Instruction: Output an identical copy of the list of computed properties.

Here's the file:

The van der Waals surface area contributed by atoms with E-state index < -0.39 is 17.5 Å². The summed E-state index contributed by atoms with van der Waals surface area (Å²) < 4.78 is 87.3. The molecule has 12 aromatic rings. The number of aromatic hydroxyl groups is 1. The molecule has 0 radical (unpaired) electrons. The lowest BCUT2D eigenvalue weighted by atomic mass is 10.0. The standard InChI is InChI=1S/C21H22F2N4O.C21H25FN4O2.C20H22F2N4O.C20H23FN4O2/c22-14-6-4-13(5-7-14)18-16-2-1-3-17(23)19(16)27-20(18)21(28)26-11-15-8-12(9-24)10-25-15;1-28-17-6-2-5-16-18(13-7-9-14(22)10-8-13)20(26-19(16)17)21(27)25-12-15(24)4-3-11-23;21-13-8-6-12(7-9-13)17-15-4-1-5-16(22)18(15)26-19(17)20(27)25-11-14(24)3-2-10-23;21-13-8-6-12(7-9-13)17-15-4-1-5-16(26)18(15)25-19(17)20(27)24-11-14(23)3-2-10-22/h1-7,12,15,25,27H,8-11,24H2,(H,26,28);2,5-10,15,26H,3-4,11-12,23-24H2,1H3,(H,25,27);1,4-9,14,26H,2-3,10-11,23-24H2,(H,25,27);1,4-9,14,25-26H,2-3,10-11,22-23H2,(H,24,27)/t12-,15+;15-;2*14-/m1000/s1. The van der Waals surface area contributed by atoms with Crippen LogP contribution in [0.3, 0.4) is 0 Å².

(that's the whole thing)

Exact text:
The van der Waals surface area contributed by atoms with E-state index < -0.39 is 17.5 Å². The summed E-state index contributed by atoms with van der Waals surface area (Å²) < 4.78 is 87.3. The molecule has 12 aromatic rings. The number of aromatic hydroxyl groups is 1. The molecule has 0 radical (unpaired) electrons. The lowest BCUT2D eigenvalue weighted by atomic mass is 10.0. The standard InChI is InChI=1S/C21H22F2N4O.C21H25FN4O2.C20H22F2N4O.C20H23FN4O2/c22-14-6-4-13(5-7-14)18-16-2-1-3-17(23)19(16)27-20(18)21(28)26-11-15-8-12(9-24)10-25-15;1-28-17-6-2-5-16-18(13-7-9-14(22)10-8-13)20(26-19(16)17)21(27)25-12-15(24)4-3-11-23;21-13-8-6-12(7-9-13)17-15-4-1-5-16(22)18(15)26-19(17)20(27)25-11-14(24)3-2-10-23;21-13-8-6-12(7-9-13)17-15-4-1-5-16(26)18(15)25-19(17)20(27)24-11-14(23)3-2-10-22/h1-7,12,15,25,27H,8-11,24H2,(H,26,28);2,5-10,15,26H,3-4,11-12,23-24H2,1H3,(H,25,27);1,4-9,14,26H,2-3,10-11,23-24H2,(H,25,27);1,4-9,14,25-26H,2-3,10-11,22-23H2,(H,24,27)/t12-,15+;15-;2*14-/m1000/s1. The van der Waals surface area contributed by atoms with Crippen LogP contribution in [0.3, 0.4) is 0 Å².